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REVIEW: 'Rat Queens Special: Braga' #1 by Kurtis J. Wiebe and Tess Fowler

Rat Queens Special: Braga #1 Avail. 1/14

Rat Queens Special: Braga #1 by Kurtis J. Wiebe and Tess Fowler is special in a number of ways. This one-shot fills a void left open while new artist Stjepan Sejic prepares to take over full time, it gives a more in-depth look at a minor character, and we get to see another interpretation of the fantasy world as seen through Fowler's pencils. It's a carefully constructed story of a life defined by strength, courage, integrity and resilience instead of being shaped by others. 

Braga, the fierce and brutal Orc of the Peaches, was once known as Broog. The son of a mighty Orc chieftain and being groomed to be his successor despite philosophical differences with his father. It was that turmoil that strained their relationship even though Broog loved combat and the thrill of war. Was there more than one way to rule? Broog thought so and it didn't sit well with pops. Or his jealous brother. 

Braga is really about maintaining your integrity in the face of opposition and standing for what you believe in. Yes, at some point in Broog's life he transformed into Braga identifying as a woman, but it's just an example of the fierce independence and self awareness he had once he was free from someone else's expectations. It's never revealed how or when that transformation took place, but it's clear as the flashback is told, sandwiched between scenes of Braga telling one of the Daves post- and pre-coitus, that's she's never felt happier or herself.

Wiebe gets to the heart of the person, as a fully realized individual, and leaves the gender questions aside. What remains is the essence of who Braga is and always was whatever the exterior.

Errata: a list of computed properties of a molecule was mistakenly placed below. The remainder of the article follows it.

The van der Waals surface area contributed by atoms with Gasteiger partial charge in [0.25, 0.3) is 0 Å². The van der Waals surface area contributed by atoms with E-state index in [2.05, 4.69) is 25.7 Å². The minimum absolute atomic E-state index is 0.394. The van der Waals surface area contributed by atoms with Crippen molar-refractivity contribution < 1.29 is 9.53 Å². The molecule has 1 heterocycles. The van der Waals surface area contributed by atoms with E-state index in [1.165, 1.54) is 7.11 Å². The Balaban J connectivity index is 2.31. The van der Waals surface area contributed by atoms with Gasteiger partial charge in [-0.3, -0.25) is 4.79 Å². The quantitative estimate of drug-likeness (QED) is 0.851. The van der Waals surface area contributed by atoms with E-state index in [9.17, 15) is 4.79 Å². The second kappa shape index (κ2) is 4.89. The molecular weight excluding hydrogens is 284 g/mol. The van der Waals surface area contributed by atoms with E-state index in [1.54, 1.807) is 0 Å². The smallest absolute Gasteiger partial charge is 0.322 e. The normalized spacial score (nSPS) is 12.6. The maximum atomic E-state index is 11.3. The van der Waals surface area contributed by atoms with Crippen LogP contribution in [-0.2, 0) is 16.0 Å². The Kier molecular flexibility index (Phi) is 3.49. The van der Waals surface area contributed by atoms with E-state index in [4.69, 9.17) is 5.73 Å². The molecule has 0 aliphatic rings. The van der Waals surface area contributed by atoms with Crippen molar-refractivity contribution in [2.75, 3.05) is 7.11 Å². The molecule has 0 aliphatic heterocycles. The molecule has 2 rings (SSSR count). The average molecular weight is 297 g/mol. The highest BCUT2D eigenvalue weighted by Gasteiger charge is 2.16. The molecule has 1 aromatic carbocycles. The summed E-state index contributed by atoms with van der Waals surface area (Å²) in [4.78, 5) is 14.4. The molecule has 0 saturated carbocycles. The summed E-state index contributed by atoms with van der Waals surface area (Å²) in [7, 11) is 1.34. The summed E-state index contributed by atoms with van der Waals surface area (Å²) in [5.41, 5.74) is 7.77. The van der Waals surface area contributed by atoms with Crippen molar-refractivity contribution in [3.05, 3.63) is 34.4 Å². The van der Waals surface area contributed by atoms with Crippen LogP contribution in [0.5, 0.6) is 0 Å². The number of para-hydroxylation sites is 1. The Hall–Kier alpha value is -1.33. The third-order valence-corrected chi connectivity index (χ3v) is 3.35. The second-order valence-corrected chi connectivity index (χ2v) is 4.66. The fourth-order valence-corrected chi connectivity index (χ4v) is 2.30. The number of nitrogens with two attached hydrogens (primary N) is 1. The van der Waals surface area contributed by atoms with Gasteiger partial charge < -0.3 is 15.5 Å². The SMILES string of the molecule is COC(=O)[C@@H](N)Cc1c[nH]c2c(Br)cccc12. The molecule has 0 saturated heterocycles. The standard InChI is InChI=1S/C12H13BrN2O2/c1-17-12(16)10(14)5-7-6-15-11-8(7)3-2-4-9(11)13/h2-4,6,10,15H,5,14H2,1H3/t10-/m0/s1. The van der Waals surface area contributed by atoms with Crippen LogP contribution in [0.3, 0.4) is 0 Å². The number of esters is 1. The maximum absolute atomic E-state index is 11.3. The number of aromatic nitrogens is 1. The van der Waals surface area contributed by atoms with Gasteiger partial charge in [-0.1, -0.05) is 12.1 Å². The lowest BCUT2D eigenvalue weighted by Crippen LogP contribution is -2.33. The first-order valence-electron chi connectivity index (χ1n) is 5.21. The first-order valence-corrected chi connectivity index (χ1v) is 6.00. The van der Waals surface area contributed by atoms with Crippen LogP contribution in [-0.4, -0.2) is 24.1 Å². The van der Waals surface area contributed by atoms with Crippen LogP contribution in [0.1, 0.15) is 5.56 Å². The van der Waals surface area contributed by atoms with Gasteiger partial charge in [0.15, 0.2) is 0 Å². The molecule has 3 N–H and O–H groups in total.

Fowler's work is great with only some minor quibbles. Honestly, it took a second to get used to the art simply because we've become accustomed to Roc Upchurch's signature look over eight issues. Still, Fowler does incredible layout work as she frames the battle scenes with unconventional panel placements and it helps to bring additional energy and ferocity to the action. The bird's eye view of the battlefield is especially effective. 

The only issues were in a couple of panels where the proportions of the subject, Broog in one scene specifically, were way off appearing as though he had alligator arms. But overall the artwork was really good and very much in the spirit of Rat Queens

Rat Queens Special: Braga is a nice diversion from the series that may not have the usual sarcastic humor, but does a wonderful job of addressing a transgender character by merely treated her as a person. Something we could all learn in general.  



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